Deanelle Thompson, University of North Carolina at Chapel Hill
I had just received my acceptance letter to study abroad in Sevilla, Spain for the spring semester. I was excited (literally shedding tears of joy), especially since this would be my first time going to Europe. Although I was really excited to travel across Europe and study in Spain, I was also extremely anxious. There were a couple of reasons why I had anxiety: I was leaving home to live across the Atlantic Ocean for six months, I knew that I would eventually get homesick, I was not proficient in the Spanish, and I worried about the dark but constant shadow of diabetes hanging clearly on my mind. Luckily, I had a few months to prepare.
Despite having a few months to prepare, I procrastinated a bit. The root of this procrastination did not stem from laziness but from being swamped with paperwork, fundraising to go abroad, diabetes related costs and appointments, work, and juggling my fall semester all at the same time. I thought for a second that I would have to rescind my application to study abroad because it was a lot to balance, but things worked out! The key for me was communication and planning. I talked with my parents, friends, family, church, neighbors, endocrinologist, College Diabetes Network (CDN) Chapter, and everyone I knew in my support network. I also talked to my insurance and diabetes supply company so that I could have enough supplies for the entire time I would stay in Spain.
Things were going well with my preparation. I not only readied my mind mentally to physically leave my home for six months, but I also researched a lot. I looked into Spanish cultural, common Spanish phrases, temperature, countries and cities that I wanted to visit. I also wanted to know about traveling with diabetes because I needed to make myself feel confident enough to know that I could handle it on my own. Some websites that I found helpful were the American Diabetes Association (ADA) and CDN, which both have a checklist of things you need to do before going abroad. The most important thing was memorizing diabetes terminology in Spanish ahead of time. This is essential for talking to people in a different language that are interested in how diabetes works, your experience with diabetes, getting through airports, and in case of emergencies communicating with one that may not know English.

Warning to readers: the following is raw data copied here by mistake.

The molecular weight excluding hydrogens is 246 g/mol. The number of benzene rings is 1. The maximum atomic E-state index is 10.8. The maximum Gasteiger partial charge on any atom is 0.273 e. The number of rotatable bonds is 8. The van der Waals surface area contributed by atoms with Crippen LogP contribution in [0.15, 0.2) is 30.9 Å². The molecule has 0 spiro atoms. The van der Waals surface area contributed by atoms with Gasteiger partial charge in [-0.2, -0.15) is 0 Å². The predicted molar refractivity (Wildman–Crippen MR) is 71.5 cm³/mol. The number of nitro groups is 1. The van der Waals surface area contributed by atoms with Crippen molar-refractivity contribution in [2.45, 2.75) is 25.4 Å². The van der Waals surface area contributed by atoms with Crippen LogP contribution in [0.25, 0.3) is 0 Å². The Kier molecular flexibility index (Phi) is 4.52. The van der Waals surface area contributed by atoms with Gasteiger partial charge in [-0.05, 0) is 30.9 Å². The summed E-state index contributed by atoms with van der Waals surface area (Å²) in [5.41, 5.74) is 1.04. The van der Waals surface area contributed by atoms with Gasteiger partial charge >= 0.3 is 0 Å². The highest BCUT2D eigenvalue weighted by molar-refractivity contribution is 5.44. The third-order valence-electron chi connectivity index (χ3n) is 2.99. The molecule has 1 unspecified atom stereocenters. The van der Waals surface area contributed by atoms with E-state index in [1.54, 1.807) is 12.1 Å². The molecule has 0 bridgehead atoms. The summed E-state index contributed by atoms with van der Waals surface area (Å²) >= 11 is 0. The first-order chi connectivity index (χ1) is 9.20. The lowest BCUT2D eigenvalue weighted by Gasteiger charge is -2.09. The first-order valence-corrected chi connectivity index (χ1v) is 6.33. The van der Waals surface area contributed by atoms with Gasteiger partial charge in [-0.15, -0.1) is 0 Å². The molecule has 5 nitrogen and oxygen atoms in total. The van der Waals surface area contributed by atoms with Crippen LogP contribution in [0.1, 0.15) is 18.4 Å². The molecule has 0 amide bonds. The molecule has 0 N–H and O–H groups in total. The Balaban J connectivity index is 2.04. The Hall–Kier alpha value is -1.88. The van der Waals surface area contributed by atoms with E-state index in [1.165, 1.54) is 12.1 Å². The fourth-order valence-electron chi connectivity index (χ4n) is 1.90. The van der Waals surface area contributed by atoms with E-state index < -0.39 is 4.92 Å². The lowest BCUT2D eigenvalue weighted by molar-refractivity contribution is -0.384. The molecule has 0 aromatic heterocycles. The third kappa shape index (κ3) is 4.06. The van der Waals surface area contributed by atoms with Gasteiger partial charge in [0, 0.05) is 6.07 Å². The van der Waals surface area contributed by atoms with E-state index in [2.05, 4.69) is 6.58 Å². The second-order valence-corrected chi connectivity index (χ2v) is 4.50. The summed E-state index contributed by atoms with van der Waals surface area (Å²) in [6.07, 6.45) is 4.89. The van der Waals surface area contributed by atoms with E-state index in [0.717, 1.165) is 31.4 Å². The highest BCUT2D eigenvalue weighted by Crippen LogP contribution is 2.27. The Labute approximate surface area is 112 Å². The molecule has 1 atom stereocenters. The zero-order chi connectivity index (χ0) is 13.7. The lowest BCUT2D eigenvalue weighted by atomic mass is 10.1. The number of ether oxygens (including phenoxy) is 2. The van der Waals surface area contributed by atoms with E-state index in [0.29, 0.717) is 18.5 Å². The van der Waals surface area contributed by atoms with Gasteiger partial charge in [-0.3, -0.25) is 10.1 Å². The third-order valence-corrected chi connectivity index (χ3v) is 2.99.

I went to a lot of places in and around Spain. I enjoyed each place that I traveled to. My favorite part about studying abroad with diabetes was the opportunity to talk to people who speak a different language about my type 1 diabetes (T1D) experience. The worst part about studying abroad and diabetes were the bad days where my blood sugar was high and nothing seemed to be going right. Those bad days made me feel lonely, scared, and homesick. To deal, I shared with others within my program how I felt, and I would call home using WhatsApp.
From this trip I learned many things. I learned how to navigate a metro in a foreign country and how to make others who speak a different language laugh. I learned about my interests and more about who I am, and I was reminded that diabetes is not a hindrance. Although it is bothersome and I cry about it sometimes, it is who I am and only makes me stronger each time I conquer the day with it. My time abroad with T1D was a blast.